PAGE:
New U.N. AIDS Figures Prove Need for Concentrated Effort
BY HIV Plus Editors
November 22 2011 5:49 PM ET
New diagnoses of HIV around the world has held at a stead 2.7 million people annually for the last five years, according to a new report by U.N. AIDS released Monday.
Additionally, the number of people dying from the virus has declined for the third consecutive year by 21%.
While only half of those who have been diagnosed are receiving necessary treatment, the figures are still an improvement over 2009, when 100 people were treated per every 250 people who were newly diagnosed.
“Even in a very difficult financial crisis, countries are delivering results in the AIDS response,” Michel Sidibé, executive director of UNAIDS, said in a statement. “We have seen a massive scale up in access to HIV treatment, which has had a dramatic effect on the lives of people everywhere.”
Still, the U.N. criticized some governments for not focusing their attention in the right places. Russia spent $181 million on general HIV prevention in 2008 while only $8 million was directed toward men who have sex with men, sex workers, and IV drug users. Conversely, behavioral changes have contributed to the decline of HIV infections in African countries due to the proliferation of condoms, and reducing the number of sexual partners.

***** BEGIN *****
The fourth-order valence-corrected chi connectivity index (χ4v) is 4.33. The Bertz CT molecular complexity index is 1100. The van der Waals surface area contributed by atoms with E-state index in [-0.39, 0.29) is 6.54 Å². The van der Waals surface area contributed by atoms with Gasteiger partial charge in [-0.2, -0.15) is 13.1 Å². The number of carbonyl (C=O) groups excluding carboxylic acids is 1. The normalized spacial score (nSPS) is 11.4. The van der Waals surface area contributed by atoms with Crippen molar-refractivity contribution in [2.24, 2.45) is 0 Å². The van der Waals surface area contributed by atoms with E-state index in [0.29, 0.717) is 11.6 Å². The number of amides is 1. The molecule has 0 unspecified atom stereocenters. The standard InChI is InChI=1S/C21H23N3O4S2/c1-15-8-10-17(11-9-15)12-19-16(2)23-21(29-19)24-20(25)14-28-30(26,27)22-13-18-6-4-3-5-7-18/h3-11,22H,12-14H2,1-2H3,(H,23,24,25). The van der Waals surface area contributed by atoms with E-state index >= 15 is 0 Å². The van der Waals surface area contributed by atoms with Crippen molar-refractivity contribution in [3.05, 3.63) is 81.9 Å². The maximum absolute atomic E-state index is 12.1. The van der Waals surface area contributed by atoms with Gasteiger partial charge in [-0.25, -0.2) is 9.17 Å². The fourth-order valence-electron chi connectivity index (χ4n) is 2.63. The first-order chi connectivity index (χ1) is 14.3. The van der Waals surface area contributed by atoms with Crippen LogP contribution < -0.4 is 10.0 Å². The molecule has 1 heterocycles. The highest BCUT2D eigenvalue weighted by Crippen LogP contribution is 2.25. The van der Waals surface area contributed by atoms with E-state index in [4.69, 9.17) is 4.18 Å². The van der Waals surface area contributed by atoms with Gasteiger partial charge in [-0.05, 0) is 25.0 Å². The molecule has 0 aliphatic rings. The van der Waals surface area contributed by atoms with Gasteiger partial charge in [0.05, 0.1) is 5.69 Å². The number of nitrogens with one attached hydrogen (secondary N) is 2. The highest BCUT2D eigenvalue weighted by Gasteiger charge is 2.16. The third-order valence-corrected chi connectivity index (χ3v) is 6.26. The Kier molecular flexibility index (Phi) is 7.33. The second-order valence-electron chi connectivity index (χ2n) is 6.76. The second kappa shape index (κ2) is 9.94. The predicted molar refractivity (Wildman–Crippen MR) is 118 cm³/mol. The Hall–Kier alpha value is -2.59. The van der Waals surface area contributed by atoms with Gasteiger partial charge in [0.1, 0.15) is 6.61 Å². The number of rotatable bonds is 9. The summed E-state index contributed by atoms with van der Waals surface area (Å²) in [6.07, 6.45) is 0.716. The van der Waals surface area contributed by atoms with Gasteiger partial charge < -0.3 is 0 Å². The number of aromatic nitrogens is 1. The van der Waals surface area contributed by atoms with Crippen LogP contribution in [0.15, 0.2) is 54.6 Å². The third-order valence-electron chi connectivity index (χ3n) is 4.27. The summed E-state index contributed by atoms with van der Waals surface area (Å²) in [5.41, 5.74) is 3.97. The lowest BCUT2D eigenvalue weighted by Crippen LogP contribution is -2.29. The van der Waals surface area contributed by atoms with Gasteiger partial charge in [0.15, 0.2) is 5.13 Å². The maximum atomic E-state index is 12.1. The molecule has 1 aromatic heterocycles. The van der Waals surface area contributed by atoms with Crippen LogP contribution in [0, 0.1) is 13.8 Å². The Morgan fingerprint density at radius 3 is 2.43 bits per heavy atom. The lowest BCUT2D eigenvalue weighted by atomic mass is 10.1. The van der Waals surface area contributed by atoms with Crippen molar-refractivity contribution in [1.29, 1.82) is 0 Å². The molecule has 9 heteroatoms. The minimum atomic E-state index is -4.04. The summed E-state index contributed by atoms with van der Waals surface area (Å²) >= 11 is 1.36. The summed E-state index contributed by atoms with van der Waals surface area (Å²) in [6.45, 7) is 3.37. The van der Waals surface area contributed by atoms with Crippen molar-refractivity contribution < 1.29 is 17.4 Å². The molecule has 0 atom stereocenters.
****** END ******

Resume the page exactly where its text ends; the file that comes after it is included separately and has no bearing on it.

According to the New York Times, both Brazil and Russia have similar economies, and spend about $700 million on HIV, but that's where the similarities end. While countries like Brazil and Cambodia concentrates on high-risk populations, and addresses sex workers in their efforts to eradicate the virus, Russia and Vietnam experience high numbers because of their more conservative views on sex work, homosexuality, and drug use.